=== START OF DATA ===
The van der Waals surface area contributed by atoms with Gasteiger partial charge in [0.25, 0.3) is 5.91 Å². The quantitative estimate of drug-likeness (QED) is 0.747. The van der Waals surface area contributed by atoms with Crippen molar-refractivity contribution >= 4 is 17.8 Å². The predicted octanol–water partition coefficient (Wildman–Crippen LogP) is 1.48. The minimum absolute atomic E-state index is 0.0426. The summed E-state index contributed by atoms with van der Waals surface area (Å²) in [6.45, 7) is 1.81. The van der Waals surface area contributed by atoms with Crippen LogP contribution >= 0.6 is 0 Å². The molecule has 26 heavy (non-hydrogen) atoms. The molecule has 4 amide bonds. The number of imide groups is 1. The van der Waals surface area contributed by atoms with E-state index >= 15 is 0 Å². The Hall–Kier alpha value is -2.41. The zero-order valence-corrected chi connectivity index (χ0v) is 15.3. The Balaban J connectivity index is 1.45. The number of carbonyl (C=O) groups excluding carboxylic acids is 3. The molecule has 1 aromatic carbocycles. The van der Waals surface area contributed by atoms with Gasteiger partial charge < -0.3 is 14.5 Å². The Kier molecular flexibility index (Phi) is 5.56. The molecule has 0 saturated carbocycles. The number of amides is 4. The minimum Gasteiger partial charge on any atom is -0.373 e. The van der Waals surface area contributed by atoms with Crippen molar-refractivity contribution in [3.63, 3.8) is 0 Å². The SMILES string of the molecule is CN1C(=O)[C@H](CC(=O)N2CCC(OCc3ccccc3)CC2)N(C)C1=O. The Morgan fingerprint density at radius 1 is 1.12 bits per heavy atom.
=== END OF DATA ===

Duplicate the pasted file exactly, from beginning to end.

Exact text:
The van der Waals surface area contributed by atoms with Gasteiger partial charge in [0.25, 0.3) is 5.91 Å². The quantitative estimate of drug-likeness (QED) is 0.747. The van der Waals surface area contributed by atoms with Crippen molar-refractivity contribution >= 4 is 17.8 Å². The predicted octanol–water partition coefficient (Wildman–Crippen LogP) is 1.48. The minimum absolute atomic E-state index is 0.0426. The summed E-state index contributed by atoms with van der Waals surface area (Å²) in [6.45, 7) is 1.81. The van der Waals surface area contributed by atoms with Crippen LogP contribution >= 0.6 is 0 Å². The molecule has 26 heavy (non-hydrogen) atoms. The molecule has 4 amide bonds. The number of imide groups is 1. The van der Waals surface area contributed by atoms with E-state index >= 15 is 0 Å². The Hall–Kier alpha value is -2.41. The zero-order valence-corrected chi connectivity index (χ0v) is 15.3. The Balaban J connectivity index is 1.45. The number of carbonyl (C=O) groups excluding carboxylic acids is 3. The molecule has 1 aromatic carbocycles. The van der Waals surface area contributed by atoms with Gasteiger partial charge < -0.3 is 14.5 Å². The Kier molecular flexibility index (Phi) is 5.56. The molecule has 0 saturated carbocycles. The number of amides is 4. The minimum Gasteiger partial charge on any atom is -0.373 e. The van der Waals surface area contributed by atoms with Crippen molar-refractivity contribution in [3.63, 3.8) is 0 Å². The SMILES string of the molecule is CN1C(=O)[C@H](CC(=O)N2CCC(OCc3ccccc3)CC2)N(C)C1=O. The Morgan fingerprint density at radius 1 is 1.12 bits per heavy atom.